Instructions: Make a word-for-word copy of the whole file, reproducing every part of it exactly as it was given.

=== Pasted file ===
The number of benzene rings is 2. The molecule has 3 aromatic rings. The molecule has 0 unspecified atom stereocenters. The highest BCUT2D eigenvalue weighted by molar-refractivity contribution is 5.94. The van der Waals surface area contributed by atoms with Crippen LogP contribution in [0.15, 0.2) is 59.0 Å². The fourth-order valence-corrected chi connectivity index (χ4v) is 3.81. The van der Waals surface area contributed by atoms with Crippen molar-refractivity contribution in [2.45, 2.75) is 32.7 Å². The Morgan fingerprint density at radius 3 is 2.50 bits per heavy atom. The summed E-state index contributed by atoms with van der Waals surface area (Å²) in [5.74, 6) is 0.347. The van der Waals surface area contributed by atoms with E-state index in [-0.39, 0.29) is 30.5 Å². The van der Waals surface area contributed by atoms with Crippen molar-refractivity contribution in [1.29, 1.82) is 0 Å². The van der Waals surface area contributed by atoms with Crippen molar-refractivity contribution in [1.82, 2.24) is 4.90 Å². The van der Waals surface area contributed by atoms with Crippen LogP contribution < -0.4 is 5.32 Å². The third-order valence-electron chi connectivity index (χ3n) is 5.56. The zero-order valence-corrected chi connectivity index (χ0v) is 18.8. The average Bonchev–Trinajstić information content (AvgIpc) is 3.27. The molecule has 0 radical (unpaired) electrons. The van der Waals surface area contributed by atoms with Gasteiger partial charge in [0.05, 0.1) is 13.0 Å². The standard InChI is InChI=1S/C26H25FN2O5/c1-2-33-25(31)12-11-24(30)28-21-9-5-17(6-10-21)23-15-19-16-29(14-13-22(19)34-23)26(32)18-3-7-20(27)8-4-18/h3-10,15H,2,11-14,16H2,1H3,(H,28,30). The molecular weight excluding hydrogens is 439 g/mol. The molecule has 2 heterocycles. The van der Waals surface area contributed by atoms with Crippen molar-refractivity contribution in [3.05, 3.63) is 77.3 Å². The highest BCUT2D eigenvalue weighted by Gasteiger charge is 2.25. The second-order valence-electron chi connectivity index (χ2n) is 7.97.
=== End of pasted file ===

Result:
The number of benzene rings is 2. The molecule has 3 aromatic rings. The molecule has 0 unspecified atom stereocenters. The highest BCUT2D eigenvalue weighted by molar-refractivity contribution is 5.94. The van der Waals surface area contributed by atoms with Crippen LogP contribution in [0.15, 0.2) is 59.0 Å². The fourth-order valence-corrected chi connectivity index (χ4v) is 3.81. The van der Waals surface area contributed by atoms with Crippen molar-refractivity contribution in [2.45, 2.75) is 32.7 Å². The Morgan fingerprint density at radius 3 is 2.50 bits per heavy atom. The summed E-state index contributed by atoms with van der Waals surface area (Å²) in [5.74, 6) is 0.347. The van der Waals surface area contributed by atoms with E-state index in [-0.39, 0.29) is 30.5 Å². The van der Waals surface area contributed by atoms with Crippen molar-refractivity contribution in [1.29, 1.82) is 0 Å². The van der Waals surface area contributed by atoms with Crippen molar-refractivity contribution in [1.82, 2.24) is 4.90 Å². The van der Waals surface area contributed by atoms with Crippen LogP contribution < -0.4 is 5.32 Å². The third-order valence-electron chi connectivity index (χ3n) is 5.56. The zero-order valence-corrected chi connectivity index (χ0v) is 18.8. The average Bonchev–Trinajstić information content (AvgIpc) is 3.27. The molecule has 0 radical (unpaired) electrons. The van der Waals surface area contributed by atoms with Gasteiger partial charge in [0.05, 0.1) is 13.0 Å². The standard InChI is InChI=1S/C26H25FN2O5/c1-2-33-25(31)12-11-24(30)28-21-9-5-17(6-10-21)23-15-19-16-29(14-13-22(19)34-23)26(32)18-3-7-20(27)8-4-18/h3-10,15H,2,11-14,16H2,1H3,(H,28,30). The molecular weight excluding hydrogens is 439 g/mol. The molecule has 2 heterocycles. The van der Waals surface area contributed by atoms with Crippen molar-refractivity contribution in [3.05, 3.63) is 77.3 Å². The highest BCUT2D eigenvalue weighted by Gasteiger charge is 2.25. The second-order valence-electron chi connectivity index (χ2n) is 7.97.